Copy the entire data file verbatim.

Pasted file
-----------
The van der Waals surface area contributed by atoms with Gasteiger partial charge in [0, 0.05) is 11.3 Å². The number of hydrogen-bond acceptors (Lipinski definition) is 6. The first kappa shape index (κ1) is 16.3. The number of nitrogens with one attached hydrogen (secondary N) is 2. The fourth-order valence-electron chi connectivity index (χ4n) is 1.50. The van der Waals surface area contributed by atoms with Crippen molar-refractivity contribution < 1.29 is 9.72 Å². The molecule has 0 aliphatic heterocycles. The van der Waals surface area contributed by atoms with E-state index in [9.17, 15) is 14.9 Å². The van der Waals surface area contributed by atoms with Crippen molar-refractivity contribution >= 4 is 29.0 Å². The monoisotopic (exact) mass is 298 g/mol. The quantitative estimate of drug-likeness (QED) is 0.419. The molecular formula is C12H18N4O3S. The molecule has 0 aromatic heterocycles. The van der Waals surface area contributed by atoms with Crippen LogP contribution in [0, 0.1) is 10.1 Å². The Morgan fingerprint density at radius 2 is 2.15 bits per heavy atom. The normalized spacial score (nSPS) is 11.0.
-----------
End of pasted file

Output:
The van der Waals surface area contributed by atoms with Gasteiger partial charge in [0, 0.05) is 11.3 Å². The number of hydrogen-bond acceptors (Lipinski definition) is 6. The first kappa shape index (κ1) is 16.3. The number of nitrogens with one attached hydrogen (secondary N) is 2. The fourth-order valence-electron chi connectivity index (χ4n) is 1.50. The van der Waals surface area contributed by atoms with Crippen molar-refractivity contribution < 1.29 is 9.72 Å². The molecule has 0 aliphatic heterocycles. The van der Waals surface area contributed by atoms with E-state index in [9.17, 15) is 14.9 Å². The van der Waals surface area contributed by atoms with Crippen molar-refractivity contribution >= 4 is 29.0 Å². The monoisotopic (exact) mass is 298 g/mol. The quantitative estimate of drug-likeness (QED) is 0.419. The molecular formula is C12H18N4O3S. The molecule has 0 aromatic heterocycles. The van der Waals surface area contributed by atoms with Crippen LogP contribution in [0, 0.1) is 10.1 Å². The Morgan fingerprint density at radius 2 is 2.15 bits per heavy atom. The normalized spacial score (nSPS) is 11.0.